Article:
Friday, September 14, 2007

Accidental Revolution

Accidental Revolution: The Story of Grunge, by Kyle Anderson
$11.16 at Amazon.com
ISBN: 0312358199
For those of you not familiar, Grunge is a style of rock music which rose to prominence in the early 1990s. It's usually a very loud alternative style; not popular with the top 40 crowd, but still pretty widely acclaimed by hip, young people at the time. Not as belligerent as punk and rap, or as unpleasant to listen to as heavy metal.
Today it's known as classic rock, that is, any kind of music listened to by someone over 30.
The early 90s were not especially good time to be a rock star, unfortunately. Plagued by personal crises, drug addictions, and culminating in the suicide of noted rocker Kurt Cobain, the icons of the era represented not only music and fashion, but a greater philosophy and social aesthetic.
Now perhaps I'm biased: this is the music of my youth. Yes, Hans was one of those white guys in his 20s who was moody and sensitive and prone to fits of self-involvement. This was before 9/11, when we realized, however briefly, that other people besides us have problems.
Still, as Anderson explains, Generation X (Americans born 1961-1981) felt justified in their pessimism. Every generation wants to be better than the one that came before it. Studies show American children always always expect to be better off than their parents, but Gen-X ended up short, at least from an economic standpoint. This feeling of alienation and disenfranchisement led to the bittersweet sound of bands like Pearl Jam, Smashing Pumpkins, and Nirvana.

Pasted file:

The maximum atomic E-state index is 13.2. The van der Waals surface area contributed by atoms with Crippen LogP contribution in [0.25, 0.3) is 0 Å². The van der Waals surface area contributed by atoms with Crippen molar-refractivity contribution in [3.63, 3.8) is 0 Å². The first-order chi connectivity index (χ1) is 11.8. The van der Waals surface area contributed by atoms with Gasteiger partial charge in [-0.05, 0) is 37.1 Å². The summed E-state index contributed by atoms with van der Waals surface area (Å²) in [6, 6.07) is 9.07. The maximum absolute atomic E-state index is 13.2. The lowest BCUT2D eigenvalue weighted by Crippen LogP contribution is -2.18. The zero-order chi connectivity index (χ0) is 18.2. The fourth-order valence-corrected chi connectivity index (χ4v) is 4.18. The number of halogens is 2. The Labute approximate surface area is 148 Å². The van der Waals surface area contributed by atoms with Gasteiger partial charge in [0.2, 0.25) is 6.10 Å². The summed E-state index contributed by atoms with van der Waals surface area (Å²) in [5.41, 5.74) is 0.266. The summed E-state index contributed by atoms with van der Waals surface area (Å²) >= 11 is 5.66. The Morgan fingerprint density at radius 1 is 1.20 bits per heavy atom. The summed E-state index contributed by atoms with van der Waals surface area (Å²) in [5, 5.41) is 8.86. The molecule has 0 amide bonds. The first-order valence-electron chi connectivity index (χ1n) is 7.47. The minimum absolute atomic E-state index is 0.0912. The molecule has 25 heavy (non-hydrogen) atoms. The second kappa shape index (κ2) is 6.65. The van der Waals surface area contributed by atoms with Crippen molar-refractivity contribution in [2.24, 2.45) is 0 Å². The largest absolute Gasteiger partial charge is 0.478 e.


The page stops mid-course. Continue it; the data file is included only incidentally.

Kurt Cobain, lead singer of Nirvana, committed suicide. He'd already been dead for two days, in fact, when the police found his body in April, 1994. Kurt was often seen as a James Dean for his own time, and many Gen-Xers can tell you what they were doing when they heard he'd died (as Baby Boomers say they can do for Kennedy).
So, in a larger sense, this isn't just a book about rock bands. It's a short history of being pissed off in the 1990s, in love with sadness to emulate our icons. I'm glad to be past it, but loved reading about it. This book is a real walk down memory lane for the right crowd. It's truly good music as well. Enjoy!

1 comment:

Carter said...

It's funny - I was never a fan of grunge in high school (opting instead for Pink Floyd fandom, as you know), but in recent months have been really enjoying Nirvana. Going to check this one out, and see what I missed...